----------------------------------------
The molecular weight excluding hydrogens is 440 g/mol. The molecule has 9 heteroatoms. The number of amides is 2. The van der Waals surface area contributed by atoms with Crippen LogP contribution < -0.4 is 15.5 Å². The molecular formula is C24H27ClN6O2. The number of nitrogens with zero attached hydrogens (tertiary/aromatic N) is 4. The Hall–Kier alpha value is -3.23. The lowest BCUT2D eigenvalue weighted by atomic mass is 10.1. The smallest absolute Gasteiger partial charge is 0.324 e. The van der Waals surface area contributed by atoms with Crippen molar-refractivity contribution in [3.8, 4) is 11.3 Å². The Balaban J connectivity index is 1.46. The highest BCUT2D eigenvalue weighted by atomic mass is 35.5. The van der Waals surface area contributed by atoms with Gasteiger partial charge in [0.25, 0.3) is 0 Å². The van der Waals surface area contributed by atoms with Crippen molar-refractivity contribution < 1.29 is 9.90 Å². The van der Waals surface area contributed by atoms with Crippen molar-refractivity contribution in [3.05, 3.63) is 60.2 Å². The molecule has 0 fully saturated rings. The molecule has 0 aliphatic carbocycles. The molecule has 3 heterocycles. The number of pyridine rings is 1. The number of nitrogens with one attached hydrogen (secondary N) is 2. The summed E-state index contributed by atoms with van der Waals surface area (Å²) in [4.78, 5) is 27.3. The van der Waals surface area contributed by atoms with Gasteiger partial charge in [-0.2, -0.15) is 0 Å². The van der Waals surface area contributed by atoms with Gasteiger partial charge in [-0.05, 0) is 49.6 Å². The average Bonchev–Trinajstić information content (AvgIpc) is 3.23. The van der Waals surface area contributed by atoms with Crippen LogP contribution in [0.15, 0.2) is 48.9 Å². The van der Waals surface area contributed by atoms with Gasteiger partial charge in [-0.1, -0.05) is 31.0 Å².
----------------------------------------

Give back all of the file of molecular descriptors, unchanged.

The molecular weight excluding hydrogens is 440 g/mol. The molecule has 9 heteroatoms. The number of amides is 2. The van der Waals surface area contributed by atoms with Crippen LogP contribution < -0.4 is 15.5 Å². The molecular formula is C24H27ClN6O2. The number of nitrogens with zero attached hydrogens (tertiary/aromatic N) is 4. The Hall–Kier alpha value is -3.23. The lowest BCUT2D eigenvalue weighted by atomic mass is 10.1. The smallest absolute Gasteiger partial charge is 0.324 e. The van der Waals surface area contributed by atoms with Crippen molar-refractivity contribution in [3.8, 4) is 11.3 Å². The Balaban J connectivity index is 1.46. The highest BCUT2D eigenvalue weighted by atomic mass is 35.5. The van der Waals surface area contributed by atoms with Gasteiger partial charge in [0.25, 0.3) is 0 Å². The van der Waals surface area contributed by atoms with Crippen molar-refractivity contribution < 1.29 is 9.90 Å². The van der Waals surface area contributed by atoms with Crippen molar-refractivity contribution in [3.05, 3.63) is 60.2 Å². The molecule has 0 fully saturated rings. The molecule has 0 aliphatic carbocycles. The molecule has 3 heterocycles. The number of pyridine rings is 1. The number of nitrogens with one attached hydrogen (secondary N) is 2. The summed E-state index contributed by atoms with van der Waals surface area (Å²) in [4.78, 5) is 27.3. The van der Waals surface area contributed by atoms with Gasteiger partial charge in [-0.2, -0.15) is 0 Å². The van der Waals surface area contributed by atoms with Gasteiger partial charge in [-0.05, 0) is 49.6 Å². The average Bonchev–Trinajstić information content (AvgIpc) is 3.23. The van der Waals surface area contributed by atoms with Crippen LogP contribution in [0.15, 0.2) is 48.9 Å². The van der Waals surface area contributed by atoms with Gasteiger partial charge in [-0.1, -0.05) is 31.0 Å².